Equity in United States v. Texas, Part 1

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Yesterday the United States filed an application in the Supreme Court asking it to intervene in the litigation about the Texas abortion statute, S.B.8. What the Solicitor General's office requested was for the Court to vacate the the Fifth Circuit's stay of the district court's preliminary injunction, and there was a suggestion the Court could go ahead and grant cert in the case.

There are many procedural complexities here. I want to explore the question of whether the United States has a "cause of action" in equity.

The position of Texas is that there needs to be a cause of action in equity but there is none. The position of the United States is that there is a cause of action—though it's rather cagey about saying what exactly that cause of action is, and it's more comfortable talking about federal interests.

If you want part of the bottom line it's that Texas is wrong to say that the United States needs to have a "cause of action" in equity—equity didn't, and doesn't, work that way. It didn't, and doesn't, have causes of action in the sense that law did. (This is the subject of a draft paper that my colleague Paul Miller and I are writing for the Notre Dame Law Review's federal courts symposium early next year, called Getting into Equity.)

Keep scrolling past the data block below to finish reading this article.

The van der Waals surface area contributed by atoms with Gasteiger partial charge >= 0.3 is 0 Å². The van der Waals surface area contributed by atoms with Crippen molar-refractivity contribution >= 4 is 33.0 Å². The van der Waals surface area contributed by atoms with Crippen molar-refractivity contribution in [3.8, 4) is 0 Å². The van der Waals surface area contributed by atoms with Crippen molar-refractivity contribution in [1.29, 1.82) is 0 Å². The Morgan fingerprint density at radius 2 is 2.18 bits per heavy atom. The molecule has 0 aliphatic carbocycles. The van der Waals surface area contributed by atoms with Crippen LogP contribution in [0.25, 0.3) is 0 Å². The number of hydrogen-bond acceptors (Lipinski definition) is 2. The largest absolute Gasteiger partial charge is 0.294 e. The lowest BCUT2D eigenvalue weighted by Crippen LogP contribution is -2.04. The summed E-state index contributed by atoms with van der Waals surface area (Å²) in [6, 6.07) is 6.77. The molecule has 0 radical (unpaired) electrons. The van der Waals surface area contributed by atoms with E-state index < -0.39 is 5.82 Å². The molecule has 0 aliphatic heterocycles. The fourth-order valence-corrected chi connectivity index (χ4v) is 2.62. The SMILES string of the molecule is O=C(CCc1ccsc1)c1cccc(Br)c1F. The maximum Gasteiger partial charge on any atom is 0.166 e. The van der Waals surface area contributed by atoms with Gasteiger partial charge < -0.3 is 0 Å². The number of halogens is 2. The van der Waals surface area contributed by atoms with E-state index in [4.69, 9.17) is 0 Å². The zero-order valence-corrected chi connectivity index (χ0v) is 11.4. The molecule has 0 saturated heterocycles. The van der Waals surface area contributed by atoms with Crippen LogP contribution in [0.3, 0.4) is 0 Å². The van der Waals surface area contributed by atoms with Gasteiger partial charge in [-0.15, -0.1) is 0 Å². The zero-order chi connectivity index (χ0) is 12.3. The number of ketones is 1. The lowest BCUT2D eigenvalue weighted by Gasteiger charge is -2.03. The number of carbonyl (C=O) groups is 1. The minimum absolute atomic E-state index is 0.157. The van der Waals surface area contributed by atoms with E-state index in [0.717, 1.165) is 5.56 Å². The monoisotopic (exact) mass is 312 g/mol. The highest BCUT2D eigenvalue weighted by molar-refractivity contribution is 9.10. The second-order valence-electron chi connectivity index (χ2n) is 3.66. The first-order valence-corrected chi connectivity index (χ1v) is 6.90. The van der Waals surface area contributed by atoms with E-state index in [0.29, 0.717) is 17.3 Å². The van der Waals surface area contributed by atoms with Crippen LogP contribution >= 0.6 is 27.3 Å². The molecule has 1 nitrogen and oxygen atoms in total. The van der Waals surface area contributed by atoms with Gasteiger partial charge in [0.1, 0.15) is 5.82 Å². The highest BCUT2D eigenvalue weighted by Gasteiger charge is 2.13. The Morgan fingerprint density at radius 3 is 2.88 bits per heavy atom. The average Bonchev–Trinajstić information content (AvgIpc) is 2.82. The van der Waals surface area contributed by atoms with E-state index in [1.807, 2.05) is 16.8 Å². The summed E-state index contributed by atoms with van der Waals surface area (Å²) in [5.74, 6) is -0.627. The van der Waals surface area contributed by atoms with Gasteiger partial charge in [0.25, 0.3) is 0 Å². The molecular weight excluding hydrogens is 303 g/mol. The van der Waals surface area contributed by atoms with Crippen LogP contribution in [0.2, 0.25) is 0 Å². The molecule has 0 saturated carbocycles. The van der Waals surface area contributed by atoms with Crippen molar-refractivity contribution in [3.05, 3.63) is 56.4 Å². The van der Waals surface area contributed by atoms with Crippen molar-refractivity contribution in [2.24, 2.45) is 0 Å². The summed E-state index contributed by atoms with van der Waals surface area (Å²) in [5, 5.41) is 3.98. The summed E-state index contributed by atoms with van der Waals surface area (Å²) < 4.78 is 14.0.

But the United States is not on better ground. It misreads Grupo Mexicano and offers no limiting principles (which is a major concern in Grupo). These limiting principles are as important in equity as its powers. As Christopher Langdell said in 1883, "[A]ny one who wishes to understand the English system of equity as it is, and as it has been from the beginning, must study its weakness as well as its strength."

Does the United States have grounds to sue in equity? The question is complex, and it may all come down to Debs, which is why that will be the main focus of this series of blog posts. But before we get to Debs, my next several posts will be about Grupo Mexicano.